Not sure on that.

In Basketball/NBA2K (more recent versions) there is a targeting indicator that highlights your target and its (I think) based on where you are looking/proximity. This is getting warmer.

I think my idea of a 'targeting interface' could put an indicator on the receiver of choice?alt text

With those examples in mind, I think I would like to incorporate some kind of "targeting" but also be able to just throw the ball live because you could have a teammate off screen, or you may just want to get rid of the ball if a defender is closing in to avoid a turnover.

The piece of the puzzle to solve here is the behavior of passing to a potential "targeted" teammate who has the ability to move with crazy otherworldy powers. I'm apprehensive about a "auto pass/catch" because I want to introduce a bit more skill into play that players can get better as they go, but to also make intercepting or picking up a bad pass possible for the defense as well.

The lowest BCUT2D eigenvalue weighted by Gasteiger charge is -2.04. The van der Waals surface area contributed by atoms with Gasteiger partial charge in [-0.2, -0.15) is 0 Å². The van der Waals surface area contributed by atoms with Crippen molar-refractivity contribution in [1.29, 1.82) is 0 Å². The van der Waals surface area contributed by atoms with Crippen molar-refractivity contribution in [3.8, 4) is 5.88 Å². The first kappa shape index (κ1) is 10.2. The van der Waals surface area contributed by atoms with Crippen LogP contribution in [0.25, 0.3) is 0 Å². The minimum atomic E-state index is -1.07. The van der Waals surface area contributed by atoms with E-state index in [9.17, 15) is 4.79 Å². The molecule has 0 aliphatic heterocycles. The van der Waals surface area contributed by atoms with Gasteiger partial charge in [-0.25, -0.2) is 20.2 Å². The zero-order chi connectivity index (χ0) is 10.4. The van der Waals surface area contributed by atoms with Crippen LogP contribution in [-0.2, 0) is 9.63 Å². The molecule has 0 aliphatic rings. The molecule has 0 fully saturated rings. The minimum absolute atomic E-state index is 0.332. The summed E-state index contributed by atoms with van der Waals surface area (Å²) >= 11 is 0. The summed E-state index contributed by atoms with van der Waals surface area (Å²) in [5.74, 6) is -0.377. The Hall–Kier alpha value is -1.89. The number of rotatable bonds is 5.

2k18example.png (974.2 kB)
avatar image Jonathan Criner Jan 10 '19 at 04:02 PM

Two tidbits - I do think I'd like to introduce power or pass types. If I tap quickly, I'd like a lob; high arc, less distance. This could be used to throw over a defender. I'd also like a version for held, which would be a bullet; less arc, more distance.

Final tidbit - The game has a subtle magnetic theme. So, passing is something that we can leverage that one where the ball might hit a player radius and start to magnetically move toward them. When we score goals, the ball is attracted to a master magnet so this is something we could leverage for the targeted receiver.

So I guess...Design my game too? (Do you do art as well?!)

avatar image the_batch Jan 10 '19 at 04:43 PM

Don't tempt me. Designing is just as fun as engineering.

Here's what I'm thinking for enabling different pass types, while also allowing the player to more finely tune how much to 'lob' or 'bullet' the pass: use the thumb stick's position to determine not only pass direction, but also pass 'bullet-ness'. That is, the farther the player presses the thumb stick (i.e., the farther it is from the neutral center), the more bullet-like the pass will be; the 'lighter' the player presses the stick, the more 'lobbed' the pass will be.

I offer up this approach on top of the quick-tap idea you mentioned, so the player can fine-tune the pass for as long as the pass button is held down.